Daily Rules, Proposed Rules, and Notices of the Federal Government
Foreign policy-based controls in the Export Administration Regulations (EAR) are implemented pursuant to section 6 of the Export Administration Act of 1979, as amended, (50 U.S.C. app. sections 2401-2420 (2000)) (EAA). The current foreign policy-based export controls maintained by the Bureau of Industry and Security (BIS) are set forth in the EAR (15 CFR parts 730-774), including in parts 742 (CCL Based Controls), 744 (End-User and End-Use Based Controls) and 746 (Embargoes and Other Special Controls). These controls apply to a range of countries, items, activities and persons, including:
• Entities acting contrary to the national security or foreign policy interests of the United States (§ 744.11);
• Certain general purpose microprocessors for “military end-uses” and “military end-users” (§ 744.17);
• Significant items (SI);
• Hot section technology for the development, production, or overhaul of commercial aircraft engines, components, and systems (§ 742.14);
• Encryption items (§ 742.15);
• Crime control and detection items (§ 742.7);
• Specially designed implements of torture (§ 742.11);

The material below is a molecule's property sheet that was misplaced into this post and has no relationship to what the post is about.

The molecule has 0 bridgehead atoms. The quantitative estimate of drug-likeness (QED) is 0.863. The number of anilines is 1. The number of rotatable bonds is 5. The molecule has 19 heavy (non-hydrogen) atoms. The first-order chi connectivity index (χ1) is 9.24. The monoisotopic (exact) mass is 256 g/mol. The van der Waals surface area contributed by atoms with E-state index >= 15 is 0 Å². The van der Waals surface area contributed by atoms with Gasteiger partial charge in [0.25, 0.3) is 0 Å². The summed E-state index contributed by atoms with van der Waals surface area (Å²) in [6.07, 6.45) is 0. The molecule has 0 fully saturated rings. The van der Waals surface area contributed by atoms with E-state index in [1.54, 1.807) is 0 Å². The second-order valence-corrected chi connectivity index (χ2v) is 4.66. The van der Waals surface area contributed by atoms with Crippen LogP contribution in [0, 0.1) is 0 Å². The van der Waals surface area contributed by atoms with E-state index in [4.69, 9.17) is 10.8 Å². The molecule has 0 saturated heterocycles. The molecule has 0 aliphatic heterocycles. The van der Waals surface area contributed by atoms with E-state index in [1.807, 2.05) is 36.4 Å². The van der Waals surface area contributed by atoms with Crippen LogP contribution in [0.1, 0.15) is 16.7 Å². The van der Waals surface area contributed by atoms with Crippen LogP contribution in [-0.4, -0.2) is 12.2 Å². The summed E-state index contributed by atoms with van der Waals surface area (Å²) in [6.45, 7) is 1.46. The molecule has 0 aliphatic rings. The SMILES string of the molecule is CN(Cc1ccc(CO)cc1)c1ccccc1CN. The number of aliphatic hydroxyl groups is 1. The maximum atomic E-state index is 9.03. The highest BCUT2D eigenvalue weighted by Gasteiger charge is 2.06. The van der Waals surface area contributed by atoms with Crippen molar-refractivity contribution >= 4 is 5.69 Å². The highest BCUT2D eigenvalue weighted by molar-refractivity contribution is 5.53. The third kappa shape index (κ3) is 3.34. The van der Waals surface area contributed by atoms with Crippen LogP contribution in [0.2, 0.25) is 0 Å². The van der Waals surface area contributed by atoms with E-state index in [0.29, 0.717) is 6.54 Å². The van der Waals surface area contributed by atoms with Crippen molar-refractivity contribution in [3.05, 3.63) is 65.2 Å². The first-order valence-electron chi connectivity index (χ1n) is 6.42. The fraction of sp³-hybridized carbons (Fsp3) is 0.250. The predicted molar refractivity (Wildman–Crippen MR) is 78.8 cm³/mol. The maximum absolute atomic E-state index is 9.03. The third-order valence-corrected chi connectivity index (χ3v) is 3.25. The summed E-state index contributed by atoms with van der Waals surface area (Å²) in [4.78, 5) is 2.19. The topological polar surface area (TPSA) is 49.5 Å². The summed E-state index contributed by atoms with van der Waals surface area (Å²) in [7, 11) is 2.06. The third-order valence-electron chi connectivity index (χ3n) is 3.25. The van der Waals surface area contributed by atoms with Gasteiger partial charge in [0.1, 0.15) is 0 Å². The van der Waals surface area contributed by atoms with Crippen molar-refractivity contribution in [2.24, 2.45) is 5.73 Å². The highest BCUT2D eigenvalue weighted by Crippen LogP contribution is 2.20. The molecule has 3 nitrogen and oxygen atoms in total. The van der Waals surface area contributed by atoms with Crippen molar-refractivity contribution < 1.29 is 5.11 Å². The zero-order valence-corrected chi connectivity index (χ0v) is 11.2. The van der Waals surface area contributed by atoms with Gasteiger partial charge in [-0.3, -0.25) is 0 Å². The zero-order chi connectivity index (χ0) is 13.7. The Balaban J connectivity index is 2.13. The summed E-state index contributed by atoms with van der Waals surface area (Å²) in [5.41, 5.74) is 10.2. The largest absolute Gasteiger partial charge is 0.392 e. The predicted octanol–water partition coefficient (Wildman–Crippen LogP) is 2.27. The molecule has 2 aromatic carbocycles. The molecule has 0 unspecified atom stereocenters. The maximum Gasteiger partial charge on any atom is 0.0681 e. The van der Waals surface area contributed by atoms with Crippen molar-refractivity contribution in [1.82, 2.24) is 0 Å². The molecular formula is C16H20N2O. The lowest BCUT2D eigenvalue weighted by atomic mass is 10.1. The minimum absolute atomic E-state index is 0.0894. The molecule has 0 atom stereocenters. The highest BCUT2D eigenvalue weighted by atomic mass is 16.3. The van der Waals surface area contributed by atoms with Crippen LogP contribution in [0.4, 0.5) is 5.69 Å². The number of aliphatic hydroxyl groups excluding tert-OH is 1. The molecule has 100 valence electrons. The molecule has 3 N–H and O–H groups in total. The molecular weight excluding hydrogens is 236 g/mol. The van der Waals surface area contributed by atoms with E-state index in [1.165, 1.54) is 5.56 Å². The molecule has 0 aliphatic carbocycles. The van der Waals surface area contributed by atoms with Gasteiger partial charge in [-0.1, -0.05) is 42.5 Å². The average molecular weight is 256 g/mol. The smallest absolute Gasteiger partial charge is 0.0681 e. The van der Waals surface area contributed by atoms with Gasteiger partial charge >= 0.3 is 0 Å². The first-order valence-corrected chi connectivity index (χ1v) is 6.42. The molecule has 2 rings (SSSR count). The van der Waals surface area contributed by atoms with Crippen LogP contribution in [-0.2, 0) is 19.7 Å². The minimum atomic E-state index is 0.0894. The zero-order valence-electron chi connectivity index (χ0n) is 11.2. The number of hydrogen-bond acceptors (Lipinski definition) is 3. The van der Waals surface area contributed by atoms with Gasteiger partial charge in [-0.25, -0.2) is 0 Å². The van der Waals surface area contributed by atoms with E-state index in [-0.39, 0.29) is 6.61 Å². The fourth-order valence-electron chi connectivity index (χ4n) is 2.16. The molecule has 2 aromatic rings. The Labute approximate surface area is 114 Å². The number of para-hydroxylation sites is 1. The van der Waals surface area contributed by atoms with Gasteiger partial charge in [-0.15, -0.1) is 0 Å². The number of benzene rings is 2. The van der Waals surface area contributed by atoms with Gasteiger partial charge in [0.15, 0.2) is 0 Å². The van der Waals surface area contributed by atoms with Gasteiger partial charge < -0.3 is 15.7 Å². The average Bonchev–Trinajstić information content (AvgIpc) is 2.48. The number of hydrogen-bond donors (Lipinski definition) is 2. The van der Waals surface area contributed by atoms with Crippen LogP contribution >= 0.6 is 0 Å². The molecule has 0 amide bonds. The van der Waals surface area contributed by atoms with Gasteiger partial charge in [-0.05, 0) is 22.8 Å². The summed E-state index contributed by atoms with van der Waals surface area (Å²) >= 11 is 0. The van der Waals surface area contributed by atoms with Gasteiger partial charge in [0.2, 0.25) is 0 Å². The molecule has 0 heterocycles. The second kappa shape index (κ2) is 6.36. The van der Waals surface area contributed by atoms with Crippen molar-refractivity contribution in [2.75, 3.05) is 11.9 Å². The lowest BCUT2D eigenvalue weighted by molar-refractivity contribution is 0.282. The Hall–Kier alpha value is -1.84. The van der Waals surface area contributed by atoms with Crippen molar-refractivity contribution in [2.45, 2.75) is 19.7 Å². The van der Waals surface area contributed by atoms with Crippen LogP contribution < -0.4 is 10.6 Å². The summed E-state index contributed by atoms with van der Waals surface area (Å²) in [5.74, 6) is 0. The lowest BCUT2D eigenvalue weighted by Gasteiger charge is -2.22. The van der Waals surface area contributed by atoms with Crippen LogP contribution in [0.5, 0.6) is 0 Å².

• Certain firearms and related items based on the Organization of American States Model Regulations for the Control of the International Movement of Firearms, their Parts and Components and Munitions included within the Inter-American Convention Against the Illicit Manufacturing of and Trafficking in Firearms, Ammunition, Explosives, and Other Related Materials (§ 742.17);
• Regional stability items (§ 742.6);
• Equipment and related technical data used in the design, development, production, or use of certain rocket systems and unmanned air vehicles (§§ 742.5 and 744.3);
• Chemical precursors and biological agents, associated equipment, technical data, and software related to the production of chemical and biological agents (§§ 742.2 and 744.4) and various chemicals included on the list of those chemicals controlled pursuant to the Chemical Weapons Convention (§ 742.18);
• Communication intercepting devices, software and technology (§ 742.13);
• Nuclear propulsion (§ 744.5);
• Aircraft and vessels (§ 744.7);
• Restrictions on exports and reexports to certain persons designated as proliferators of weapons of mass destruction (§ 744.8);
• Certain cameras to be used by military end-users or incorporated into a military commodity (§ 744.9);
• Countries designated as Supporters of Acts of International Terrorism (§§ 742.8, 742.9, 742.10, 742.19, 746.2, 746.4, 746.7, and 746.9);